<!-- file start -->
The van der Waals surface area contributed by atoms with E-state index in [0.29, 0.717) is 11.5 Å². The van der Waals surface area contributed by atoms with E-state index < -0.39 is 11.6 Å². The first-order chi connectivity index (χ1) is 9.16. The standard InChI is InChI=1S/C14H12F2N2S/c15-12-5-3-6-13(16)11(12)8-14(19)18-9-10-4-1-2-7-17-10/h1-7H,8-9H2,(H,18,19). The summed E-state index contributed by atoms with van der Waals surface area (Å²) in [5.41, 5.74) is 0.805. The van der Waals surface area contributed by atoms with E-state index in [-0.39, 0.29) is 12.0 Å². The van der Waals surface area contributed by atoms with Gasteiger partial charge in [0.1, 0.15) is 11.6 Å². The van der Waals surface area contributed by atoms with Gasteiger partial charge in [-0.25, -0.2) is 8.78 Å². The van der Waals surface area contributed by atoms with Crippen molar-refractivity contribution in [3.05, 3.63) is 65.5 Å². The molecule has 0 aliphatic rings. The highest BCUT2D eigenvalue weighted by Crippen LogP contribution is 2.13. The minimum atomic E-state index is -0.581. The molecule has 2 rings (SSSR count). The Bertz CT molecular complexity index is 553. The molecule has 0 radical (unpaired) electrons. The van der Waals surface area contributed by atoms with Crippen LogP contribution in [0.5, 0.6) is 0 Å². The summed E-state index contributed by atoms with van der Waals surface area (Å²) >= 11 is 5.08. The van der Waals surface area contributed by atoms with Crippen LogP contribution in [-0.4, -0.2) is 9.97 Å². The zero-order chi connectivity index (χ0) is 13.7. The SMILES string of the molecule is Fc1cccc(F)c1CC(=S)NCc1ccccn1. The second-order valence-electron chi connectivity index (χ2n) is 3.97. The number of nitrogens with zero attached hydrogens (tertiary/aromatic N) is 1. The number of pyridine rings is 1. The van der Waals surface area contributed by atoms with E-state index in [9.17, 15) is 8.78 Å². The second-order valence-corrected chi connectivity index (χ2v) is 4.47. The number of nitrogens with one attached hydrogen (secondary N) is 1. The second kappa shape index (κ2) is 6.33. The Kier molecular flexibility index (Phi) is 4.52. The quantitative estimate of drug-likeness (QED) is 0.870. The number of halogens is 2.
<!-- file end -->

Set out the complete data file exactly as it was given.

The van der Waals surface area contributed by atoms with E-state index in [0.29, 0.717) is 11.5 Å². The van der Waals surface area contributed by atoms with E-state index < -0.39 is 11.6 Å². The first-order chi connectivity index (χ1) is 9.16. The standard InChI is InChI=1S/C14H12F2N2S/c15-12-5-3-6-13(16)11(12)8-14(19)18-9-10-4-1-2-7-17-10/h1-7H,8-9H2,(H,18,19). The summed E-state index contributed by atoms with van der Waals surface area (Å²) in [5.41, 5.74) is 0.805. The van der Waals surface area contributed by atoms with E-state index in [-0.39, 0.29) is 12.0 Å². The van der Waals surface area contributed by atoms with Gasteiger partial charge in [0.1, 0.15) is 11.6 Å². The van der Waals surface area contributed by atoms with Gasteiger partial charge in [-0.25, -0.2) is 8.78 Å². The van der Waals surface area contributed by atoms with Crippen molar-refractivity contribution in [3.05, 3.63) is 65.5 Å². The molecule has 0 aliphatic rings. The highest BCUT2D eigenvalue weighted by Crippen LogP contribution is 2.13. The minimum atomic E-state index is -0.581. The molecule has 2 rings (SSSR count). The Bertz CT molecular complexity index is 553. The molecule has 0 radical (unpaired) electrons. The van der Waals surface area contributed by atoms with Crippen LogP contribution in [0.5, 0.6) is 0 Å². The summed E-state index contributed by atoms with van der Waals surface area (Å²) >= 11 is 5.08. The van der Waals surface area contributed by atoms with Crippen LogP contribution in [-0.4, -0.2) is 9.97 Å². The zero-order chi connectivity index (χ0) is 13.7. The SMILES string of the molecule is Fc1cccc(F)c1CC(=S)NCc1ccccn1. The second-order valence-electron chi connectivity index (χ2n) is 3.97. The number of nitrogens with zero attached hydrogens (tertiary/aromatic N) is 1. The number of pyridine rings is 1. The van der Waals surface area contributed by atoms with E-state index in [9.17, 15) is 8.78 Å². The second-order valence-corrected chi connectivity index (χ2v) is 4.47. The number of nitrogens with one attached hydrogen (secondary N) is 1. The second kappa shape index (κ2) is 6.33. The Kier molecular flexibility index (Phi) is 4.52. The quantitative estimate of drug-likeness (QED) is 0.870. The number of halogens is 2.